BARRE — Chief Tim Bombardier told city councilors this week that in the “late 1970s” the local police force was as big as is contemplated in the budget that will be on the ballot in March.
“We had 20 (officers) at one point,” he said. “We had more than we have now.”
Not according to a cursory review of the city’s annual reports for the time period Bombardier identified in response to a question from Councilor Michael Boutin.
Boutin asked the question in an apparent attempt to make a connection between the more robust police force that he and three other members of the council successfully fought for during budget deliberations and the good “old days” in Barre.
The only problem is that while Bombardier supplied the answer Boutin was looking for, there isn’t much evidence to suggest he was right.
Not in 1975, or 1976, or 1977, or 1978, or 1979, or 1980 or 1981 …
Copies of the annual reports for those years list the names and ranks of those on the Police Department’s roster. Even if you added in a fluctuating number of “clerk-dispatchers,” there were never 20 of them — unless you count the cadre of crossing guards needed before the city abandoned its network of neighborhood schools.
Though the structure of the department changed on an almost annual basis in those years, its size was fairly constant. During the fiscal year that ended June 30, 1975, there were 15 officers — a figure that included Chief Floyd Chandler.
The department went from 15 to 16 members three years later when Paul Dranbauer took over as chief. It slipped to 14 during the fiscal year that ended June 30, 1979, then bumped back up to 16 in 1980.
By that time now-Deputy Chief Andrew Marceau was on the roster. When contacted for clarification Wednesday, Bombardier said Marceau was the source of the anecdotal information he relayed to the council moments after one of its members launched a spirited defense of the plan to hire two more police officers in Barre.
Bristling over what he said was some blowback from the council’s decision, Councilor Charlie Dindo described a city that desperately needs a little more law enforcement.
“Some people have told me I have overreacted,” he said, referring to his role in the council’s 4-3 vote to override the recommendation of its budget committee and include funding for two new officers in the proposed budget.
“When you see a new ... SUV with tinted glass from Massachusetts drive up in your neighborhood, the tinted windows go down and there’s a driver and a passenger with a mask on and there are drugs and guns involved, I’m not overreacting,” Dindo said, suggesting the problem extends well beyond his neighborhood.
“It’s happening all over Barre,” he said, ticking down a lengthy list of streets and occasionally sprinkling in references to recent incidents.
“I’m not overreacting. There’s a problem,” he said.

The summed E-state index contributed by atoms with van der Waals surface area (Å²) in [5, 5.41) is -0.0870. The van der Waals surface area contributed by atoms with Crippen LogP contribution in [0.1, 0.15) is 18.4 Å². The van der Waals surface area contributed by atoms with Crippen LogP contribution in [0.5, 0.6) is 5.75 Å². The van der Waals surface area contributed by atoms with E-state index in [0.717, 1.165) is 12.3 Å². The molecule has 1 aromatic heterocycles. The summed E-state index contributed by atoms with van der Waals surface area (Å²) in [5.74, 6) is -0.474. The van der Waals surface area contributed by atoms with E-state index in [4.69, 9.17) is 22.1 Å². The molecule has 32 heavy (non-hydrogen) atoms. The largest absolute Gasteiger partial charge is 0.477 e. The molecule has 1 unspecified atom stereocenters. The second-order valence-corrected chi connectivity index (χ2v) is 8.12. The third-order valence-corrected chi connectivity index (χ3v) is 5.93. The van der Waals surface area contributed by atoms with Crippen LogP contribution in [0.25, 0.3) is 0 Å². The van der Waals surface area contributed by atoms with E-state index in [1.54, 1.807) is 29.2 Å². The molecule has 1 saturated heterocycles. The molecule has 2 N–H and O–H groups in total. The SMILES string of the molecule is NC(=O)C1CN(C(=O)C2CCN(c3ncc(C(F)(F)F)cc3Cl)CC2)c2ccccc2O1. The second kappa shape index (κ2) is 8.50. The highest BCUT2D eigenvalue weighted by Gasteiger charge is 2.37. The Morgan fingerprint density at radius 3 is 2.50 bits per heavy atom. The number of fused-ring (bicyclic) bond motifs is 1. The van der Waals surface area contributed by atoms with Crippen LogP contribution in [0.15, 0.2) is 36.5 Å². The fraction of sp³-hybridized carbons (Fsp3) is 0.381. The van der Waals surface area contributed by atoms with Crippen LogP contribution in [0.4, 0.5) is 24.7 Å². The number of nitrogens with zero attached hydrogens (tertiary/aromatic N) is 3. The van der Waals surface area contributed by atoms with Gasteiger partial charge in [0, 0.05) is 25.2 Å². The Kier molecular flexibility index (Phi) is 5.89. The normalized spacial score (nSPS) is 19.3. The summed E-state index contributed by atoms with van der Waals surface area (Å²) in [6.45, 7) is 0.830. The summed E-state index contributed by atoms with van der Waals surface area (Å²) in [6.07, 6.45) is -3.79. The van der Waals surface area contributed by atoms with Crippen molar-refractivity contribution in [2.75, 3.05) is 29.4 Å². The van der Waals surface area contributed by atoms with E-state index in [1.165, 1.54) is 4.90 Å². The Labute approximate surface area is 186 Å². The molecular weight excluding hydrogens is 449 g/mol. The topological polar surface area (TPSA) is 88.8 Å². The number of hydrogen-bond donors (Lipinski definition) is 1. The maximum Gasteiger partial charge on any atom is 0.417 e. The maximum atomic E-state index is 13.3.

According to Dindo, adding two officers to the city’s 18-member force would bring it closer to what he described as the average — 21 — for departments in Vermont communities that, like Barre, have populations in excess of 9,000.
Only 11 communities fit that description, and most, like Burlington, Essex, Rutland, Colchester, South Burlington and Bennington, are significantly larger than Barre, which has a population of just under 9,300.
Bombardier, who did not request any additional officers this year but welcomed the council’s decision to add them, said Wednesday that based on the national average of 2.3 officers per 1,000 residents, the proposed staffing increase was more than justified.
Dindo said Tuesday that was particularly true given what city officials have long argued is a disproportionate number of people under the supervision of the state Department of Corrections who live in Barre.
That figure stands at a little over 300, according to Dindo, who argued it has created a strain on the Police Department.
“We are way understaffed,” he said.
In other business Tuesday, the council agreed to require the owner of a South Main Street bar to come before the council.
South Side Tavern recently waived its right to a hearing and agreed to pay a $1,500 fine for a series of violations allegedly detected by a state liquor inspector last year.
That development prompted Councilor Paul Poirier to suggest a meeting with the owner.
Poirier said he has heard allegations of questionable behavior and drug activity involving the bar from some of its past patrons as well as members of the police.
“From what I’ve heard I think it’s an unsafe situation,” he said.
Bombardier said police have responded to the bar 12 times in the past year and he hadn’t yet signed off on a request to renew the liquor license for the establishment.
Councilors agreed to ask the applicant to attend their Feb. 19 meeting to discuss renewal of the liquor license.
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